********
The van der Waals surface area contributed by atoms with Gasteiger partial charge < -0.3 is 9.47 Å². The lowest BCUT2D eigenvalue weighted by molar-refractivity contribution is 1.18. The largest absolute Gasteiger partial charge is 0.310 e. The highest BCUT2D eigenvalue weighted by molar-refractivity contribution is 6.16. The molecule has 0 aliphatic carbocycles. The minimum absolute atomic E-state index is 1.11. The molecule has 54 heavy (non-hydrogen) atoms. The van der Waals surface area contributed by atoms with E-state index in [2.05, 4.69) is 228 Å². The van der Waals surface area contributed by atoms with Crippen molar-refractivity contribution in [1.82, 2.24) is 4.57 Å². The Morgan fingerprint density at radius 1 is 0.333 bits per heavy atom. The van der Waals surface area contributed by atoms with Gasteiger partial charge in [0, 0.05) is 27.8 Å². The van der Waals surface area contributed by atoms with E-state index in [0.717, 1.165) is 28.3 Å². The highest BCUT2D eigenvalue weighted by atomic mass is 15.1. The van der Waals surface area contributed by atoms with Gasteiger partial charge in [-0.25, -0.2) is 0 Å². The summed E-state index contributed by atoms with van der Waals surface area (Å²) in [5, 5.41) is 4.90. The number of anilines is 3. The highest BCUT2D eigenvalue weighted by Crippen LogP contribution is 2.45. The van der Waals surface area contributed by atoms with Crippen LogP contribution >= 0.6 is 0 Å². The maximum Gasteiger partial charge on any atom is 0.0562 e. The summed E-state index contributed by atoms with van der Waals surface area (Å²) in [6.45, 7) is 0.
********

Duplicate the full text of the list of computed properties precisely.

The van der Waals surface area contributed by atoms with Gasteiger partial charge < -0.3 is 9.47 Å². The lowest BCUT2D eigenvalue weighted by molar-refractivity contribution is 1.18. The largest absolute Gasteiger partial charge is 0.310 e. The highest BCUT2D eigenvalue weighted by molar-refractivity contribution is 6.16. The molecule has 0 aliphatic carbocycles. The minimum absolute atomic E-state index is 1.11. The molecule has 54 heavy (non-hydrogen) atoms. The van der Waals surface area contributed by atoms with E-state index in [2.05, 4.69) is 228 Å². The van der Waals surface area contributed by atoms with Crippen molar-refractivity contribution in [1.82, 2.24) is 4.57 Å². The Morgan fingerprint density at radius 1 is 0.333 bits per heavy atom. The van der Waals surface area contributed by atoms with Gasteiger partial charge in [0, 0.05) is 27.8 Å². The van der Waals surface area contributed by atoms with E-state index in [0.717, 1.165) is 28.3 Å². The highest BCUT2D eigenvalue weighted by atomic mass is 15.1. The van der Waals surface area contributed by atoms with Gasteiger partial charge in [-0.25, -0.2) is 0 Å². The summed E-state index contributed by atoms with van der Waals surface area (Å²) in [5, 5.41) is 4.90. The number of anilines is 3. The highest BCUT2D eigenvalue weighted by Crippen LogP contribution is 2.45. The van der Waals surface area contributed by atoms with Crippen LogP contribution >= 0.6 is 0 Å². The maximum Gasteiger partial charge on any atom is 0.0562 e. The summed E-state index contributed by atoms with van der Waals surface area (Å²) in [6.45, 7) is 0.